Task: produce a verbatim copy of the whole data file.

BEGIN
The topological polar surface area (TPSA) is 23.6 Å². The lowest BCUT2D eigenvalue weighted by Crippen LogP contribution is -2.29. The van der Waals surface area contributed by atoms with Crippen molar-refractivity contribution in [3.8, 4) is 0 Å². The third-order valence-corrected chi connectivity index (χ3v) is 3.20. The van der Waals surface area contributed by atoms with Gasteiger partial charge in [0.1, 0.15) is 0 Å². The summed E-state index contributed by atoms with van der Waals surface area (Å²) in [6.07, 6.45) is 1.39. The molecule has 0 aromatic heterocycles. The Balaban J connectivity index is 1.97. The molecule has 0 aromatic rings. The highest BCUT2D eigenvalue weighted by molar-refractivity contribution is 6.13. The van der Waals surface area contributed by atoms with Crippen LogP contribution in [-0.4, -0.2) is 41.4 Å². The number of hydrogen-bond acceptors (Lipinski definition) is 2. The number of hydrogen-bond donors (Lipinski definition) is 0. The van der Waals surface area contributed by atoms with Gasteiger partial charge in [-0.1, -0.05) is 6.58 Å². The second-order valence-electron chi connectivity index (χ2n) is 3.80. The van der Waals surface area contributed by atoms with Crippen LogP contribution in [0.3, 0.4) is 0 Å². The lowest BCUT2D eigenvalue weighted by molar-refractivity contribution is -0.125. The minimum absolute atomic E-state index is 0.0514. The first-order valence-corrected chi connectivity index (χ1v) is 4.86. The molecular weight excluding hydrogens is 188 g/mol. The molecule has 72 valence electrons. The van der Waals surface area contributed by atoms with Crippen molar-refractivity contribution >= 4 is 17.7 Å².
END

The topological polar surface area (TPSA) is 23.6 Å². The lowest BCUT2D eigenvalue weighted by Crippen LogP contribution is -2.29. The van der Waals surface area contributed by atoms with Crippen molar-refractivity contribution in [3.8, 4) is 0 Å². The third-order valence-corrected chi connectivity index (χ3v) is 3.20. The van der Waals surface area contributed by atoms with Gasteiger partial charge in [0.1, 0.15) is 0 Å². The summed E-state index contributed by atoms with van der Waals surface area (Å²) in [6.07, 6.45) is 1.39. The molecule has 0 aromatic heterocycles. The Balaban J connectivity index is 1.97. The molecule has 0 aromatic rings. The highest BCUT2D eigenvalue weighted by molar-refractivity contribution is 6.13. The van der Waals surface area contributed by atoms with Crippen LogP contribution in [-0.4, -0.2) is 41.4 Å². The number of hydrogen-bond acceptors (Lipinski definition) is 2. The number of hydrogen-bond donors (Lipinski definition) is 0. The van der Waals surface area contributed by atoms with Gasteiger partial charge in [-0.1, -0.05) is 6.58 Å². The second-order valence-electron chi connectivity index (χ2n) is 3.80. The van der Waals surface area contributed by atoms with Crippen LogP contribution in [0.3, 0.4) is 0 Å². The lowest BCUT2D eigenvalue weighted by molar-refractivity contribution is -0.125. The minimum absolute atomic E-state index is 0.0514. The first-order valence-corrected chi connectivity index (χ1v) is 4.86. The molecular weight excluding hydrogens is 188 g/mol. The molecule has 72 valence electrons. The van der Waals surface area contributed by atoms with Crippen molar-refractivity contribution >= 4 is 17.7 Å².